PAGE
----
XWe have detected your location as outside the U.S/Canada, if you think this is wrong, you can choose your location.

Macmillan Higher Education

Cart

Continue Shopping
All prices are shown excluding Tax
The submitted promocode is invalid
Discount code already used. It can only be used once.
* Applied promocode: ×

Important information on your ebook order

Important information on your access card order

MIHE Blog News, views and insights from Macmillan International Higher Education

Facing Up To Facebook

by Nigel Walton 14th January 2020

Nigel Walton discusses the potential disruption to the global financial system a cryptocurrency like Libra Coin could cause.

Henry Ford democratized the automobile and transportation and more recently Google and other leading technology platforms have democratized information. The only area of our lives that has remained largely untouched for centuries is the way in which we undertake financial transactions. That is until Facebook and the Libra Association announced its intention to launch a `stablecoin` that would allow its 2.6bn users to transfer money and undertake a range of financial services.

The cryptocurrency, Bitcoin (created by Satoshi Nakamoto) was first mined in January, 2009 and was a response to the financial crash a year earlier in 2008. The purpose of Bitcoin was to create a decentralised currency that was outside the control of the traditional banking system by using an electronic ledger called Blockchain.

Over the last ten years the number of cryptocurrencies has proliferated but Bitcoin has remained the key benchmark. However, Bitcoin`s attempts to become a challenger to established fiat currencies has been hampered by its volatility (being primarily a used for speculative purposes). It is important to remember that money fulfils three key functions. Money acts as a store of value, a medium of exchange and a unit of account. A highly volatile currency is not attractive as a store of value because any deposits made using a cryptocurrency could become worthless very quickly. The same problem applies when using a cryptocurrency as a medium of exchange. Although digital money can be transferred much faster than conventional methods, the value of the cryptocurrency could also go up or down by a significant amount during the exchange transaction.

In order to overcome the volatility of cryptocurrencies, Facebook has decided to launch Libra as a `stablecoin`. Stablecoins can also be pegged to gold, oil, minerals or to another cryptocurrency or they can be allowed to float within a pre-determined range algorithmically based on various levels of programmatic intervention. Facebook is therefore removing two important barriers to the use of cryptocurrencies as a substitute for fiat currencies.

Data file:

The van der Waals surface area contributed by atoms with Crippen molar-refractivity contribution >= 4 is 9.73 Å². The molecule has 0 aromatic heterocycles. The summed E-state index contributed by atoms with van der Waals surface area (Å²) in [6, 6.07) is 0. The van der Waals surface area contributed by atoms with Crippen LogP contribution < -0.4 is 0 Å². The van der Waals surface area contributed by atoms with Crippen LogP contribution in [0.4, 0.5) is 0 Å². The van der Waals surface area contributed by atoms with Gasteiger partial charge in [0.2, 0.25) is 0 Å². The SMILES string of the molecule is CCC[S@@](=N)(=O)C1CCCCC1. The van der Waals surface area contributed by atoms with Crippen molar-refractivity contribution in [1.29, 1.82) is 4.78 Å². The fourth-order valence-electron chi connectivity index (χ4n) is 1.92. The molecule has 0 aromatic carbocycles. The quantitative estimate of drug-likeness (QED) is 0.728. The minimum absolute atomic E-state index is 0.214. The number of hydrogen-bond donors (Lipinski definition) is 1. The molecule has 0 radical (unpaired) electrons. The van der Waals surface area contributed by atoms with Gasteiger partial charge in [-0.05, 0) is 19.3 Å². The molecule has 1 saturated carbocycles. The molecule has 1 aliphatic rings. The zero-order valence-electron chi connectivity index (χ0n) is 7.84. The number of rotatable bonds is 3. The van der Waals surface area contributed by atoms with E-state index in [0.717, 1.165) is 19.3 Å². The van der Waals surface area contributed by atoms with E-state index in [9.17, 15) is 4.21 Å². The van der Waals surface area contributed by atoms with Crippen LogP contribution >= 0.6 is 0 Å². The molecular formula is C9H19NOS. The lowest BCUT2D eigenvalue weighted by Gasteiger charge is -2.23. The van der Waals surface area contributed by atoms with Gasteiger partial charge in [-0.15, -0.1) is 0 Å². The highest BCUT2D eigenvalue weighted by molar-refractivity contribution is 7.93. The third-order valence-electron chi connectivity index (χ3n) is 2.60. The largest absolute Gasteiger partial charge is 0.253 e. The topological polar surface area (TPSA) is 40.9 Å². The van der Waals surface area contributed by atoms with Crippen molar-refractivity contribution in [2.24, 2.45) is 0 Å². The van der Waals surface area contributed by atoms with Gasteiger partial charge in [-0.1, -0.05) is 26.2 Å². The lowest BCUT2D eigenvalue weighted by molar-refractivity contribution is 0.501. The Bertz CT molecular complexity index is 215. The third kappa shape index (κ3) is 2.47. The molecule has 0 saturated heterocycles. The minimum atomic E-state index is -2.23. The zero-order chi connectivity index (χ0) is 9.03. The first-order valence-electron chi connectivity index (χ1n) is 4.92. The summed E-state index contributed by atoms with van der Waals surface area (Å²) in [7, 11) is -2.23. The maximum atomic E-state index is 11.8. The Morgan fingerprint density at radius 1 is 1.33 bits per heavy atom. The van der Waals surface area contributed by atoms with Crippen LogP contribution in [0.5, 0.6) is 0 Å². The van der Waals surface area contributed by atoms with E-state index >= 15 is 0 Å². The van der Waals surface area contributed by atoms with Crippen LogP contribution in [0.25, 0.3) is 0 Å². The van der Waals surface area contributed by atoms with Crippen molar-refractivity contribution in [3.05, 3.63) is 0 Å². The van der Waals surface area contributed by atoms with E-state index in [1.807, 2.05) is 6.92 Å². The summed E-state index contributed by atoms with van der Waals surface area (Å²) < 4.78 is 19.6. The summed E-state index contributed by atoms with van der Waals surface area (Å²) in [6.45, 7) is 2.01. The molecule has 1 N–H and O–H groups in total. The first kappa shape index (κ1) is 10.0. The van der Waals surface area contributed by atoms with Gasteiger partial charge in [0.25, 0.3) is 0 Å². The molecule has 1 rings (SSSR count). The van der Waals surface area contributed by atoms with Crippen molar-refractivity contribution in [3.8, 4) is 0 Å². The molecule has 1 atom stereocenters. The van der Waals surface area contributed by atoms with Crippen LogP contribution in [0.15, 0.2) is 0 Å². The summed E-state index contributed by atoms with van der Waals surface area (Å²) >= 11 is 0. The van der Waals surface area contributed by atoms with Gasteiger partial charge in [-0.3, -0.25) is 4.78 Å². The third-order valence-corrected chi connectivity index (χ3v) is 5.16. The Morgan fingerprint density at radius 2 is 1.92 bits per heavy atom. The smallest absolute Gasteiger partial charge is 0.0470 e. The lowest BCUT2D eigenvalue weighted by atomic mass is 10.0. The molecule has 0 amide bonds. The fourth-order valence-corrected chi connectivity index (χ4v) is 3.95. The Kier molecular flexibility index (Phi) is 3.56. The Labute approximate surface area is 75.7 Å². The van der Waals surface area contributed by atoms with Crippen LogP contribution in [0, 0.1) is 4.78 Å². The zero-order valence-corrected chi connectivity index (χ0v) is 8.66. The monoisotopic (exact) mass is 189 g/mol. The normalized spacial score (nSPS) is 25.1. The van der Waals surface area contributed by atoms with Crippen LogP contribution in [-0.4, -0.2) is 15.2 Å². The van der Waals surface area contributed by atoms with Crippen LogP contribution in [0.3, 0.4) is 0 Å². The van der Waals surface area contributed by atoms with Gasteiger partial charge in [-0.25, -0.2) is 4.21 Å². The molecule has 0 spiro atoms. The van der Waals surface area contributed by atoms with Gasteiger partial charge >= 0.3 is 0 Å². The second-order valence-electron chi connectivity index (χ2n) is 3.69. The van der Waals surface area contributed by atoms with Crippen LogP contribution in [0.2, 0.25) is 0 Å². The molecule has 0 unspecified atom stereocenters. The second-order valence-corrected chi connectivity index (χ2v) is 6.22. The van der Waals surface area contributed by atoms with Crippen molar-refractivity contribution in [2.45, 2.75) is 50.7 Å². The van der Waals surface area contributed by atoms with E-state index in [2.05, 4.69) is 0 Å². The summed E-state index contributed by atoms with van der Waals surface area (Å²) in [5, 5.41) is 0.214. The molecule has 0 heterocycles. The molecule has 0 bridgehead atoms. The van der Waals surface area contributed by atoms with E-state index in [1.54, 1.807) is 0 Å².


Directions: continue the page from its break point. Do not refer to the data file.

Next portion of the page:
Instead of “moving fast and breaking things”, Facebook`s approach to the launch of the Libra coin has been to gain regulatory approval first. However, the regulatory backlash has been hostile to say the least. The US Congress has been very vocal in questioning Facebook`s credentials as a trustworthy guardian of people’s money following the Cambridge Analytica scandal. Issues such as money laundering, the financing of crime and terrorism and consumer protection have been highlighted as reasons to ban the launch of the Libra Coin. However, the main form of money laundering today is still transacted using US dollars whilst proportionately, credit card fraud and shop lifting still exceed cryptocurrency fraud in terms of financial losses to consumers.

The real reason for the strong resistance from the financial sector is the disruption it will cause to the global financial system. Facebook`s Libra coin will potentially disintermediate banks by providing a new medium of exchange and store of value and the unit of account, previously set by central banks, will pass into the hands of a private company.
If Facebook was a country it would the biggest in the world and only marginally smaller than China and India combined with 2.6bn users.
The power to disrupt global monetary policy is huge. By controlling the metadata relating to the financial transactions of a third of the world`s population, Facebook would have more information relating to monetary policy than the central banks.

When analyzing industries that are ripe for disruption, platform Internet companies look for three key weaknesses. These include:
  1. Relatively high transaction costs and `gatekeepers`
  2. Asymmetry of information and
  3. Regulatory protection
The financial sector demonstrates all three of these characteristics. The fact that the central banks are seriously considering adopting their own cryptocurrency-based networks is a further endorsement that Facebook`s Libra project is based on a robust business model.

It would therefore be a tragedy if governments and regulatory bodies were to ban Facebook`s Libra project for a number of reasons. It would be a set-back to private sector innovation. It would be a blow to greater financial inclusion - since the project is also aimed at helping the unbanked. Finally, if the US and Europe were to take a unilateral stance in banning Libra coin, then this would open the door to Chinese Internet firms such as Alibaba and Tencent. The Chinese Internet firms already have far more sophisticated online banking services which, if converted to a `stablecoin` business model, could give China the opportunity to control global monetary policy as they expand their payments platforms overseas.
Featured image credit: Photo by Lorenzo Cafaro. Available on Pixabay via the Pixabay license.